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Lowell History: Visitor Observations 1827-1913

Observations of Lowell by Robert Playfair, 1848



Monday, 19th.--procured the usual order of admission, through the British consul, I this morning took the railroad for Lowell, a distance of twenty-six miles, on a visit to its factories.

Lowell is the Manchester of the United States, and every stranger, possessing any curiosity, is expected to visit it. Its machinery is moved by water-power, of which it possesses a vast amount. Unlike its prototype in England, it is a clean, healthy-looking place, of recent origin, regularly laid out, built of brick, surrounded by pleasant hills and valleys, and seated on the Merrimack River, below Pawtucket Falls, at its junction with the river Concord. The population about 35,000.

The water-power is furnished by a canal about one mile and a half long, commencing at the head of Pawtucket Falls, which have a descent of thirty-one feet. From the main canal the water is carried by lateral canals to the mills and manufactories. There are thirteen large manufacturing companies, having nineteen mills and 250 houses--employing a capital of 12,000,000 dollars, and 9235 operatives, of whom upwards of 6000 are females, making 76,000,000 yards of cloth, and 14,000,000 yards printed calico per annum; paying for labour 1,500,000 dollars per annum, and consuming annually 12,500 tons of coal, 3270 cords of wood, 61,100 bales of cotton, 47,000 gallons of oil, 600,000 bushels of charcoal, and 800,000 lbs. of starch. Extensive as these statistics are, the manufactures are said to be much on the increase.

A great amount and variety of other business is done, besides that of the incorporated companies--such as extensive powder-works, a bleachery, mills for flannels, blankets, paper-card factory, and various others, employing a large capital.

The operatives are neat and respectable in appearance, and of good moral character. 
A periodical, entitled, "The Lowell Offering," is published monthly; the articles written by the factory girls, who are the daughters of respectable farmers and others, for whom there are boarding-houses in the town at a moderate rate, and who come for a time to the factories to save a little money. Wages are said to average, in addition to board and lodging, for females, one dollar seventy-five cents--i.e., 7s. 3 ½d. per week; for males, seventy cents--i.e.3, 2s. 11d. a day.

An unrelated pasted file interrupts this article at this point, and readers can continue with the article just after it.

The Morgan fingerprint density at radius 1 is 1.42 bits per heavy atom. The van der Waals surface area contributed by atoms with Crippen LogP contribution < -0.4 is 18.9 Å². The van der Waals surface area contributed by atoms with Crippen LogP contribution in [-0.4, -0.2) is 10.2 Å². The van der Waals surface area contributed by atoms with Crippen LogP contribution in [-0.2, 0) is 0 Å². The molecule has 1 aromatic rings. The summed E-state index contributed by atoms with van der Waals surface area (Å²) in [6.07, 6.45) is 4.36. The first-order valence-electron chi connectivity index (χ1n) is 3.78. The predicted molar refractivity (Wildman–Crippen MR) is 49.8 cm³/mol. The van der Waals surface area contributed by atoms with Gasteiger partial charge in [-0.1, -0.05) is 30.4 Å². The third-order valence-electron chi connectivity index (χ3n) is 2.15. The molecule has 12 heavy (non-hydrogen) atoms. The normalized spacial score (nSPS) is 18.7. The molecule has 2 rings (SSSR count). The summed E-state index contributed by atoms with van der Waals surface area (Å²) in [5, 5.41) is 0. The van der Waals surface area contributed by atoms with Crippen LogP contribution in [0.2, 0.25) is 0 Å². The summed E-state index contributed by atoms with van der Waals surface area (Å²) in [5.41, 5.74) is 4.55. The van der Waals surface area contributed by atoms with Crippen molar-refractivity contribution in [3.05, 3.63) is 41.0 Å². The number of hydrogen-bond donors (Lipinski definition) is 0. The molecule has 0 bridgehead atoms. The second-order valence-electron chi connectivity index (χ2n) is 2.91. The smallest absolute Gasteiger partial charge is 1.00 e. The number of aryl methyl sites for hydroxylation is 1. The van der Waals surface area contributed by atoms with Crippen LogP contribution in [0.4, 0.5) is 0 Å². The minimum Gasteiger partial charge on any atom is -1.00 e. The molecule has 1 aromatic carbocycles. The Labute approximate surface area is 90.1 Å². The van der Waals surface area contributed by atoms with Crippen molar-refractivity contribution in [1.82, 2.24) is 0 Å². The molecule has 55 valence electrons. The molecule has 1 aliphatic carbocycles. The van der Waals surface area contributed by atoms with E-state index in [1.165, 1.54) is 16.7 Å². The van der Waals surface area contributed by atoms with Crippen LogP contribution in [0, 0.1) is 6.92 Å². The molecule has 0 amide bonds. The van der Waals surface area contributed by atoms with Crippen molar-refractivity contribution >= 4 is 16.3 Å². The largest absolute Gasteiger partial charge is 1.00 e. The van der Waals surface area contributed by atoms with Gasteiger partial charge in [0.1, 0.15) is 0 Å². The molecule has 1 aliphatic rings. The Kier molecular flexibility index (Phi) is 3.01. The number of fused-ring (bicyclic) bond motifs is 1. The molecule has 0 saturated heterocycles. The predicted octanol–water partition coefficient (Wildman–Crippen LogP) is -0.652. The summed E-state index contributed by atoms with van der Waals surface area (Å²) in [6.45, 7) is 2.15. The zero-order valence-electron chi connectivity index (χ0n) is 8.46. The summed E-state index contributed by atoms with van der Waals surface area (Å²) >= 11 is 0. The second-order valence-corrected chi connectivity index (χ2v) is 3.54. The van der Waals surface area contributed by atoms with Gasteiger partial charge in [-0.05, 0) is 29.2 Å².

On presenting my ticket I was kindly received by the late American ambassador, the head of one of the largest proprietary firms. I then visited, in succession, the cotton print-works, 
spinning-works, and the Middlesex factory of woollen cloths. I afterwards found no difficulty, as a stranger, with any of the others, until I had thoroughly satisfied my curiosity, when I took some refreshment at a pastry-cook's, and returned to Boston in the afternoon, very well pleased with my day's work. The day's expenses--i.e., the railway train there and back, including the refreshment, not exceeding one dollar forty-four cents (7s. 10d.)

Manufacturing industry is but of recent origin in the United States (Lowell, now so thriving, was a barren spot in 1821, being incorporated into a town as late as 1826). Now, throughout the Northern States, wherever water-power is available, a disposition to take advantage of it is manifested; these manufactures are as yet probably of the coarser kinds, being still chiefly dependent on Great Britain for a large supply of the finer fabrics; with whom they cannot yet compete in any without protective duties, for which they are clamorous, in contradistinction to the Southern States, who, depending on the mother-country as a ready market for their cotton, rice, tobacco, and other raw produce, are desirous that there should be no such duties. A moderate tariff, on the principle of a compromise, has been the consequence; and it is said to be the great cause of the struggle between the two sections of the Union, for a balance of power, if not a preponderance, in Congress, and for the nomination of President.

It is difficult to convince a nation of its true interests, because every one wants a monopoly of his own calling; and is content to conclude that what, it is self-evident, would be beneficial to him must be so to others. I have met with foolish people, who have contended that America--meaning the United States--could supply herself, and ought to be independent of the rest of the world. To these I have contented myself with replying, that it was so once when her inhabitants ran wild in the woods, and that this argument, followed to its source, could only tend to bring matters again to a like pass.